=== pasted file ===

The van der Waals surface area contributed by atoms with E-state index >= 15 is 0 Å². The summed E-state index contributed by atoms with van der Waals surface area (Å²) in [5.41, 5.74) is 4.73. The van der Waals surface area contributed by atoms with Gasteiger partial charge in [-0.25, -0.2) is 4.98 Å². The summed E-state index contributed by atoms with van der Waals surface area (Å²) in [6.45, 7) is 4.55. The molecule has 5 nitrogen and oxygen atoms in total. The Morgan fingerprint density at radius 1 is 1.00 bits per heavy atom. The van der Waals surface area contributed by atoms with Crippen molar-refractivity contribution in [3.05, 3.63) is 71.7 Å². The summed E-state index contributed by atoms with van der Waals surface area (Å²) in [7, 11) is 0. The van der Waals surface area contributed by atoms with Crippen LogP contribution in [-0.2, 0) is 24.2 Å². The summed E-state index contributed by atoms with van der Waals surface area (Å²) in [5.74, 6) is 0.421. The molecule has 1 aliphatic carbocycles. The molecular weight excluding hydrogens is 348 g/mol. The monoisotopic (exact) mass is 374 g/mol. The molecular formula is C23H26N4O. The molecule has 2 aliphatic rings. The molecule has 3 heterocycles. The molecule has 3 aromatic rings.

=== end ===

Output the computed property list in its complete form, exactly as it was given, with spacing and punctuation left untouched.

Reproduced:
The van der Waals surface area contributed by atoms with E-state index >= 15 is 0 Å². The summed E-state index contributed by atoms with van der Waals surface area (Å²) in [5.41, 5.74) is 4.73. The van der Waals surface area contributed by atoms with Gasteiger partial charge in [-0.25, -0.2) is 4.98 Å². The summed E-state index contributed by atoms with van der Waals surface area (Å²) in [6.45, 7) is 4.55. The molecule has 5 nitrogen and oxygen atoms in total. The Morgan fingerprint density at radius 1 is 1.00 bits per heavy atom. The van der Waals surface area contributed by atoms with Crippen molar-refractivity contribution in [3.05, 3.63) is 71.7 Å². The summed E-state index contributed by atoms with van der Waals surface area (Å²) in [7, 11) is 0. The van der Waals surface area contributed by atoms with Crippen LogP contribution in [-0.2, 0) is 24.2 Å². The summed E-state index contributed by atoms with van der Waals surface area (Å²) in [5.74, 6) is 0.421. The molecule has 1 aliphatic carbocycles. The molecular weight excluding hydrogens is 348 g/mol. The monoisotopic (exact) mass is 374 g/mol. The molecular formula is C23H26N4O. The molecule has 2 aliphatic rings. The molecule has 3 heterocycles. The molecule has 3 aromatic rings.